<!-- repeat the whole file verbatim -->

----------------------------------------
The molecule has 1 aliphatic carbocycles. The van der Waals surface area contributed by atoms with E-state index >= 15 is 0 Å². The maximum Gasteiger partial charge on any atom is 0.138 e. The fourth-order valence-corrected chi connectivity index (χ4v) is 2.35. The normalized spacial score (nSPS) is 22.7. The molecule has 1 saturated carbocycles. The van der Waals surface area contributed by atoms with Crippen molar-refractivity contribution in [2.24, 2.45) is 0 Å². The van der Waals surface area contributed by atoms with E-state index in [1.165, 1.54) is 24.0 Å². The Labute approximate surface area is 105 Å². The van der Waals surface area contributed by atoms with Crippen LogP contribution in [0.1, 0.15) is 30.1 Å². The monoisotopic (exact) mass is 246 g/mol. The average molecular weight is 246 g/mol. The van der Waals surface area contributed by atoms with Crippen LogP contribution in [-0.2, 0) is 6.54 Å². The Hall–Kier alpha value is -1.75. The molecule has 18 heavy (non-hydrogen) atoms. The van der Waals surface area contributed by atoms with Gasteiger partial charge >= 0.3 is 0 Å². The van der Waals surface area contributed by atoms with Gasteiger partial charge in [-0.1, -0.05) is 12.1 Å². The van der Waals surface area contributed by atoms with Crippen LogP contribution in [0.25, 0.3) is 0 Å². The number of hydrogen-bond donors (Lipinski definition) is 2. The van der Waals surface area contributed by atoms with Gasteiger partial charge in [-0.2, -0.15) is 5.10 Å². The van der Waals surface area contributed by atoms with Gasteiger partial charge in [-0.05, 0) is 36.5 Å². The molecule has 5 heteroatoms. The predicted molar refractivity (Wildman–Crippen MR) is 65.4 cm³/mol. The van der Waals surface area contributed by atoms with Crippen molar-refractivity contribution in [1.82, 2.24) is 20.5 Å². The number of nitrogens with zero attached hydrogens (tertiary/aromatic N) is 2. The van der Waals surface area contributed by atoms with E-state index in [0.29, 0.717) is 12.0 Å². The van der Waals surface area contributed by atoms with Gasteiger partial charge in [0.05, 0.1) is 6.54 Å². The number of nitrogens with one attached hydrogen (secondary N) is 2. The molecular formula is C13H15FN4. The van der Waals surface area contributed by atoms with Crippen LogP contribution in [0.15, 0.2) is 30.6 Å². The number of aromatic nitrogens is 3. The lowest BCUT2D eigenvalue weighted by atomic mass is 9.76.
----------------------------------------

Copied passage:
The molecule has 1 aliphatic carbocycles. The van der Waals surface area contributed by atoms with E-state index >= 15 is 0 Å². The maximum Gasteiger partial charge on any atom is 0.138 e. The fourth-order valence-corrected chi connectivity index (χ4v) is 2.35. The normalized spacial score (nSPS) is 22.7. The molecule has 1 saturated carbocycles. The van der Waals surface area contributed by atoms with Crippen molar-refractivity contribution in [2.24, 2.45) is 0 Å². The van der Waals surface area contributed by atoms with E-state index in [1.165, 1.54) is 24.0 Å². The Labute approximate surface area is 105 Å². The van der Waals surface area contributed by atoms with Crippen LogP contribution in [0.1, 0.15) is 30.1 Å². The monoisotopic (exact) mass is 246 g/mol. The average molecular weight is 246 g/mol. The van der Waals surface area contributed by atoms with Crippen LogP contribution in [-0.2, 0) is 6.54 Å². The Hall–Kier alpha value is -1.75. The molecule has 18 heavy (non-hydrogen) atoms. The van der Waals surface area contributed by atoms with Gasteiger partial charge >= 0.3 is 0 Å². The van der Waals surface area contributed by atoms with Gasteiger partial charge in [-0.1, -0.05) is 12.1 Å². The van der Waals surface area contributed by atoms with Crippen LogP contribution in [0.25, 0.3) is 0 Å². The number of hydrogen-bond donors (Lipinski definition) is 2. The van der Waals surface area contributed by atoms with Gasteiger partial charge in [-0.2, -0.15) is 5.10 Å². The van der Waals surface area contributed by atoms with Gasteiger partial charge in [-0.05, 0) is 36.5 Å². The molecule has 5 heteroatoms. The predicted molar refractivity (Wildman–Crippen MR) is 65.4 cm³/mol. The van der Waals surface area contributed by atoms with Crippen molar-refractivity contribution in [1.82, 2.24) is 20.5 Å². The number of nitrogens with zero attached hydrogens (tertiary/aromatic N) is 2. The van der Waals surface area contributed by atoms with E-state index in [0.29, 0.717) is 12.0 Å². The van der Waals surface area contributed by atoms with Gasteiger partial charge in [0.05, 0.1) is 6.54 Å². The number of nitrogens with one attached hydrogen (secondary N) is 2. The molecular formula is C13H15FN4. The van der Waals surface area contributed by atoms with Crippen LogP contribution in [0.15, 0.2) is 30.6 Å². The number of aromatic nitrogens is 3. The lowest BCUT2D eigenvalue weighted by atomic mass is 9.76.